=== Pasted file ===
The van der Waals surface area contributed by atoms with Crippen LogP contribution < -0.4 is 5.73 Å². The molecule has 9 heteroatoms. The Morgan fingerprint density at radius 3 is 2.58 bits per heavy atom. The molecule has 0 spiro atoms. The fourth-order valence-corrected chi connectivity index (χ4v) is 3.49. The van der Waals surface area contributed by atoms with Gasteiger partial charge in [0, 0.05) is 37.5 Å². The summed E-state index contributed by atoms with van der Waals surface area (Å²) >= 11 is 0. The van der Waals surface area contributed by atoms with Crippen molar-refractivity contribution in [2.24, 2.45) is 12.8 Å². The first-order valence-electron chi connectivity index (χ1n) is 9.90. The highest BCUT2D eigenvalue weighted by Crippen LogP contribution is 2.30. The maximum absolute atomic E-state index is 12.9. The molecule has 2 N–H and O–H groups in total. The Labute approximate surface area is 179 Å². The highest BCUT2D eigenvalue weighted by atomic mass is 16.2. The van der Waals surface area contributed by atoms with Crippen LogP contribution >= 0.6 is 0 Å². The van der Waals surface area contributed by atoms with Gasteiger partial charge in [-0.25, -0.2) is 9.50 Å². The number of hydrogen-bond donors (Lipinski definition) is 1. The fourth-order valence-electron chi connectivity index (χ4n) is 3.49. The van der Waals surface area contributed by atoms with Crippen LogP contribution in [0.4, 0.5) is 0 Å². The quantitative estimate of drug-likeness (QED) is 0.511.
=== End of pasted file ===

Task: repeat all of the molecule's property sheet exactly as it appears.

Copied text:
The van der Waals surface area contributed by atoms with Crippen LogP contribution < -0.4 is 5.73 Å². The molecule has 9 heteroatoms. The Morgan fingerprint density at radius 3 is 2.58 bits per heavy atom. The molecule has 0 spiro atoms. The fourth-order valence-corrected chi connectivity index (χ4v) is 3.49. The van der Waals surface area contributed by atoms with Gasteiger partial charge in [0, 0.05) is 37.5 Å². The summed E-state index contributed by atoms with van der Waals surface area (Å²) >= 11 is 0. The van der Waals surface area contributed by atoms with Crippen molar-refractivity contribution in [2.24, 2.45) is 12.8 Å². The first-order valence-electron chi connectivity index (χ1n) is 9.90. The highest BCUT2D eigenvalue weighted by Crippen LogP contribution is 2.30. The maximum absolute atomic E-state index is 12.9. The molecule has 2 N–H and O–H groups in total. The Labute approximate surface area is 179 Å². The highest BCUT2D eigenvalue weighted by atomic mass is 16.2. The van der Waals surface area contributed by atoms with Crippen LogP contribution >= 0.6 is 0 Å². The van der Waals surface area contributed by atoms with Gasteiger partial charge in [-0.25, -0.2) is 9.50 Å². The number of hydrogen-bond donors (Lipinski definition) is 1. The fourth-order valence-electron chi connectivity index (χ4n) is 3.49. The van der Waals surface area contributed by atoms with Crippen LogP contribution in [0.4, 0.5) is 0 Å². The quantitative estimate of drug-likeness (QED) is 0.511.